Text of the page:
A majority of voters in the South Pacific territory of New Caledonia chose to remain part of France instead of backing independence, election officials announced Sunday as French President Emmanuel Macron promised a full dialogue on the region's future.
The decision to keep ties with France was watershed moment for the archipelago that lies east of Australia and has sun-kissed lagoons as well as a nickel mining industry. The independence referendum itself was a milestone in New Caledonia's three-decades-long decolonization process, which was borne out of deep resentment by the region's native Kanaks of decades of ill treatment by their European colonizer.
Final results Sunday saw 56.4 percent of voters choosing to remain part of France compared to 43.6 percent support for independence, the high commissioner's office said.
The poll had a record-high participation rate of 80.6 percent of registered voters — so many that some polling stations in the capital, Noumea, had to stay open about an hour longer than planned Sunday to handle the crush.
More than 174,000 registered voters were invited to answer the question: "Do you want New Caledonia to gain full sovereignty and become independent?" Polling stations opened at 8 a.m. (10 p.m. Saturday in mainland France; 9 p.m. GMT) and closed 10 hours later.
Observers were already expecting a majority to favor remaining a part of France, based on opinion polls and previous election results.
Posters calling for a "no" vote said that "France is the only chance" while the proponents of independence called in their posters to vote for "a multicultural, in solidarity, peaceful nation."
"I'm asking everyone to turn toward the future to build tomorrow's New Caledonia," Macron said, speaking from the presidential Elysee Palace in Paris. "The spirit of dialogue is the sole winner."
Praising both sides for their "responsible" campaigns, Macron added that "contempt and violence" were the only losers in the historic poll.
The high commissioner's office reported limited outbreaks of unrest in Noumea as votes were counted, with seven cars set ablaze, some roads closed and two instances of stone-throwing. But otherwise the vote was overwhelmingly peaceful.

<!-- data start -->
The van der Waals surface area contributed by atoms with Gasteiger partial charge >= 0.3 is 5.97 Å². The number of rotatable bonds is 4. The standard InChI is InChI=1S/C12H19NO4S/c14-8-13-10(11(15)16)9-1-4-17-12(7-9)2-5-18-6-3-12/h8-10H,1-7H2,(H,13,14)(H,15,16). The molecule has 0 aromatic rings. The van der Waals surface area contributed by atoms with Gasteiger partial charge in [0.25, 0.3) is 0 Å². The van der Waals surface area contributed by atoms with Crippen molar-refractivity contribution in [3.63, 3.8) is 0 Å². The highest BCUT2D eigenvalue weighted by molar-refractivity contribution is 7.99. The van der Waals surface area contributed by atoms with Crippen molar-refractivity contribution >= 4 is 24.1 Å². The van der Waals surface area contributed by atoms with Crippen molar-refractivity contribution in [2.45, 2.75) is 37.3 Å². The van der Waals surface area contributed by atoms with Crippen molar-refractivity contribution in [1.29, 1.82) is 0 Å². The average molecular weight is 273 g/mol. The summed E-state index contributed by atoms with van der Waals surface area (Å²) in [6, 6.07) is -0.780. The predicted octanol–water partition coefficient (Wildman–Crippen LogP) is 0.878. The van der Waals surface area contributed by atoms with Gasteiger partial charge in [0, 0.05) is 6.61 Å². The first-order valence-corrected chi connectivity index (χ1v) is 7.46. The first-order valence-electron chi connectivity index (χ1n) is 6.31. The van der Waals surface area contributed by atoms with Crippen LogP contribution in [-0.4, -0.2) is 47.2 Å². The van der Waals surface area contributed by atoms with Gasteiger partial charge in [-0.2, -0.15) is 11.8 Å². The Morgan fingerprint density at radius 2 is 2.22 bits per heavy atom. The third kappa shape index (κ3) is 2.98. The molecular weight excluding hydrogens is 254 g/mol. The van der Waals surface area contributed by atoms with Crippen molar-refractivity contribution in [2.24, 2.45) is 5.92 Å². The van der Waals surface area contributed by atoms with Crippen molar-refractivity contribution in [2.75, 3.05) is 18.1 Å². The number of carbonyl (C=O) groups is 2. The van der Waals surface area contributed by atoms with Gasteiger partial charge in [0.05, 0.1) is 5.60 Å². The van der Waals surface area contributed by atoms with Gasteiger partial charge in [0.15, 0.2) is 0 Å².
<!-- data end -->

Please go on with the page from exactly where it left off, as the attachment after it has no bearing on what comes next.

It is the first auto-determination vote to be held in a French territory since Djibouti in the Horn of Africa voted for independence in 1977.
Prime Minister Edouard Philippe is set to meet with New Caledonian officials Monday morning for talks about the political future of the territory of 270,000 people. New Caledonia receives about 1.3 billion euros ($1.5 billion) in French state subsidies every year, and many had feared the economy would suffer if ties were severed.
New Caledonia, a cluster of islands, is home to about 270,000 people. They include the native Kanaks, who represent about 40 percent of the population, people of European descent (about 27 percent) and others from Asian countries and Pacific islands.
It relies on France for defense, law enforcement, foreign affairs, justice and education, yet has a large degree of autonomy. New Caledonia receives about 1.3 billion euros ($1.5 billion) in French state subsidies every year, and many fear the economy would suffer if ties are severed. Its nickel deposits are estimated to represent 25 percent of the world's total and tourism.
During a visit to the archipelago in May, Macron acknowledged the "pains of colonization" and saluted the "dignified" campaign for autonomy led by the Kanaks. He and his administration have sought to strike a neutral tone on the vote.
The referendum was the result of a process that started 30 years ago to end years of violence between supporters and opponents of separating from France. The violence, which overall claimed more than 70 lives, prompted a 1988 deal between rival loyalist and pro-independence factions. Another agreement a decade later included plans for an independence referendum. Most Kanaks have tended to back independence, while most descendants of European settlers have favored keeping the French connection.
Voter Monette Saihulinwa said she opposed independence.
"I don't necessarily want our lives to change," the 50-year-old said.
Others hailed the ballot as historic.
"We've been waiting for 30 years for this vote," said Mariola Bouyer, 34. "This vote must demonstrate that we want to live in peace, no matter our race, our roots. It's building a country together."
First discovered by the British explorer James Cook, the New Caledonia archipelago lies more than 16,700 kilometers (10,377 miles) from France. It became a French colony in 1853.
Under colonial rule the Kanaks were confined to reserves and excluded from much of the island's economy. The first revolt erupted in 1878, not long after the discovery of large nickel deposits that are today exploited by French miner Eramet's subsidiary SLN.
More than 100 years later, in the mid-1980s, fighting broke out between supporters of independence and those who wanted to remain French, amid festering anger over poverty and poor job opportunities.
A 1988 massacre in a cave on the island of Ouvea left 19 indigenous separatists and two French soldiers dead and intensified talks on the island's future. A 1998 deal provided for a referendum on independence to be held by the end of 2018.
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